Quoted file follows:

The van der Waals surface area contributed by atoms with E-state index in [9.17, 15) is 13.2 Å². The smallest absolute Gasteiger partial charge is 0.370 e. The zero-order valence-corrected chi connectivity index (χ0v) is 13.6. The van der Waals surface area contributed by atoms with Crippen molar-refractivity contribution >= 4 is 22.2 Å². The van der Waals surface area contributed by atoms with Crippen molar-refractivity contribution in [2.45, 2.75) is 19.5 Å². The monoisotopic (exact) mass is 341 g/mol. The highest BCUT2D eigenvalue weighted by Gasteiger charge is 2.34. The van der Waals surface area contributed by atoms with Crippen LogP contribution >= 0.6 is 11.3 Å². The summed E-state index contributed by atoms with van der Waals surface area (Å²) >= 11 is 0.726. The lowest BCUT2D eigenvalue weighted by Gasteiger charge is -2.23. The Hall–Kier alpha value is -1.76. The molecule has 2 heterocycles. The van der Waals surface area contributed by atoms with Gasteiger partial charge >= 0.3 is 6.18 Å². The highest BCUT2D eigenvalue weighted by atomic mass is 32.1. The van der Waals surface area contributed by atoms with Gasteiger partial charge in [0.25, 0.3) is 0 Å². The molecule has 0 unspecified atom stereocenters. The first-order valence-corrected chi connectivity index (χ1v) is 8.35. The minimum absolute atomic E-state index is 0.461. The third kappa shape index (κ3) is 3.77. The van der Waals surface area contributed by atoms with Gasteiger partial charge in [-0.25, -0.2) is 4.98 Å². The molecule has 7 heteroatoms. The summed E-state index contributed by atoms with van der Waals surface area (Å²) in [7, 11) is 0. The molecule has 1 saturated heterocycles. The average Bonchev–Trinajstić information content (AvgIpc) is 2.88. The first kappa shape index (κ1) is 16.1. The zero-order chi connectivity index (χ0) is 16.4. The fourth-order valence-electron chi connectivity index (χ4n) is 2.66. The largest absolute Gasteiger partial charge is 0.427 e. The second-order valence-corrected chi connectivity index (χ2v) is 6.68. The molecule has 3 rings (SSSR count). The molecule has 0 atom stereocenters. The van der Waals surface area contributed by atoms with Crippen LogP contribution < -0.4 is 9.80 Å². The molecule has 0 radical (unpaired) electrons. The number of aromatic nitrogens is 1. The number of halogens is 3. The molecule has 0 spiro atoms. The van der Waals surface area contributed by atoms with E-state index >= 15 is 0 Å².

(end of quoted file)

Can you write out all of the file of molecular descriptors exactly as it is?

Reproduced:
The van der Waals surface area contributed by atoms with E-state index in [9.17, 15) is 13.2 Å². The smallest absolute Gasteiger partial charge is 0.370 e. The zero-order valence-corrected chi connectivity index (χ0v) is 13.6. The van der Waals surface area contributed by atoms with Crippen molar-refractivity contribution >= 4 is 22.2 Å². The van der Waals surface area contributed by atoms with Crippen molar-refractivity contribution in [2.45, 2.75) is 19.5 Å². The monoisotopic (exact) mass is 341 g/mol. The highest BCUT2D eigenvalue weighted by Gasteiger charge is 2.34. The van der Waals surface area contributed by atoms with Crippen LogP contribution >= 0.6 is 11.3 Å². The summed E-state index contributed by atoms with van der Waals surface area (Å²) >= 11 is 0.726. The lowest BCUT2D eigenvalue weighted by Gasteiger charge is -2.23. The Hall–Kier alpha value is -1.76. The molecule has 2 heterocycles. The van der Waals surface area contributed by atoms with Gasteiger partial charge >= 0.3 is 6.18 Å². The highest BCUT2D eigenvalue weighted by atomic mass is 32.1. The van der Waals surface area contributed by atoms with Gasteiger partial charge in [0.25, 0.3) is 0 Å². The molecule has 0 unspecified atom stereocenters. The first-order valence-corrected chi connectivity index (χ1v) is 8.35. The minimum absolute atomic E-state index is 0.461. The third kappa shape index (κ3) is 3.77. The van der Waals surface area contributed by atoms with Gasteiger partial charge in [-0.25, -0.2) is 4.98 Å². The molecule has 7 heteroatoms. The summed E-state index contributed by atoms with van der Waals surface area (Å²) in [7, 11) is 0. The molecule has 1 saturated heterocycles. The average Bonchev–Trinajstić information content (AvgIpc) is 2.88. The first kappa shape index (κ1) is 16.1. The zero-order chi connectivity index (χ0) is 16.4. The fourth-order valence-electron chi connectivity index (χ4n) is 2.66. The largest absolute Gasteiger partial charge is 0.427 e. The second-order valence-corrected chi connectivity index (χ2v) is 6.68. The molecule has 3 rings (SSSR count). The molecule has 0 atom stereocenters. The van der Waals surface area contributed by atoms with Crippen LogP contribution < -0.4 is 9.80 Å². The molecule has 0 radical (unpaired) electrons. The number of aromatic nitrogens is 1. The number of halogens is 3. The molecule has 0 spiro atoms. The van der Waals surface area contributed by atoms with E-state index >= 15 is 0 Å².